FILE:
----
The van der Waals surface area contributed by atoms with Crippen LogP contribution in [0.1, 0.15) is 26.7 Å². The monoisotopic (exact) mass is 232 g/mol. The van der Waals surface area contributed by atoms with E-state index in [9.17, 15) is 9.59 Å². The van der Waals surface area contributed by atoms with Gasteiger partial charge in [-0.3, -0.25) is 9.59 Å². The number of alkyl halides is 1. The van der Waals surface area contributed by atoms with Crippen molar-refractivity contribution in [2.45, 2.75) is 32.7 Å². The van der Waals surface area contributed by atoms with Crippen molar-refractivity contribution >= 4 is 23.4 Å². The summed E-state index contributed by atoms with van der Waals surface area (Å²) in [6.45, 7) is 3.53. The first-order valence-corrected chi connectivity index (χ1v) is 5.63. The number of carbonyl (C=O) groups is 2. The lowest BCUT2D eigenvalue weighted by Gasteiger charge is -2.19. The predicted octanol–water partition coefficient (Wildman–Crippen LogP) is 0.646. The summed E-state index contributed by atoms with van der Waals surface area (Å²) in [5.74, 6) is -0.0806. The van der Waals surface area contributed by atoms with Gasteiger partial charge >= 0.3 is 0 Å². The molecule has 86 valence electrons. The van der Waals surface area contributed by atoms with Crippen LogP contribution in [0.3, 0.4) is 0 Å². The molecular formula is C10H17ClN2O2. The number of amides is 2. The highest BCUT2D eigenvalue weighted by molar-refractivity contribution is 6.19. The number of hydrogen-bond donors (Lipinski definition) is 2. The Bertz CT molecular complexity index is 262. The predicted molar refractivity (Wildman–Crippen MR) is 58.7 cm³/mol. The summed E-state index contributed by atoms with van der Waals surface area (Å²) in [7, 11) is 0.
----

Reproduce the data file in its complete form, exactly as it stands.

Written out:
The van der Waals surface area contributed by atoms with Crippen LogP contribution in [0.1, 0.15) is 26.7 Å². The monoisotopic (exact) mass is 232 g/mol. The van der Waals surface area contributed by atoms with E-state index in [9.17, 15) is 9.59 Å². The van der Waals surface area contributed by atoms with Gasteiger partial charge in [-0.3, -0.25) is 9.59 Å². The number of alkyl halides is 1. The van der Waals surface area contributed by atoms with Crippen molar-refractivity contribution in [2.45, 2.75) is 32.7 Å². The van der Waals surface area contributed by atoms with Crippen molar-refractivity contribution >= 4 is 23.4 Å². The summed E-state index contributed by atoms with van der Waals surface area (Å²) in [6.45, 7) is 3.53. The first-order valence-corrected chi connectivity index (χ1v) is 5.63. The number of carbonyl (C=O) groups is 2. The lowest BCUT2D eigenvalue weighted by Gasteiger charge is -2.19. The predicted octanol–water partition coefficient (Wildman–Crippen LogP) is 0.646. The summed E-state index contributed by atoms with van der Waals surface area (Å²) in [5.74, 6) is -0.0806. The van der Waals surface area contributed by atoms with Gasteiger partial charge >= 0.3 is 0 Å². The molecule has 86 valence electrons. The van der Waals surface area contributed by atoms with Crippen LogP contribution in [0.3, 0.4) is 0 Å². The molecular formula is C10H17ClN2O2. The number of amides is 2. The highest BCUT2D eigenvalue weighted by molar-refractivity contribution is 6.19. The number of hydrogen-bond donors (Lipinski definition) is 2. The Bertz CT molecular complexity index is 262. The predicted molar refractivity (Wildman–Crippen MR) is 58.7 cm³/mol. The summed E-state index contributed by atoms with van der Waals surface area (Å²) in [7, 11) is 0.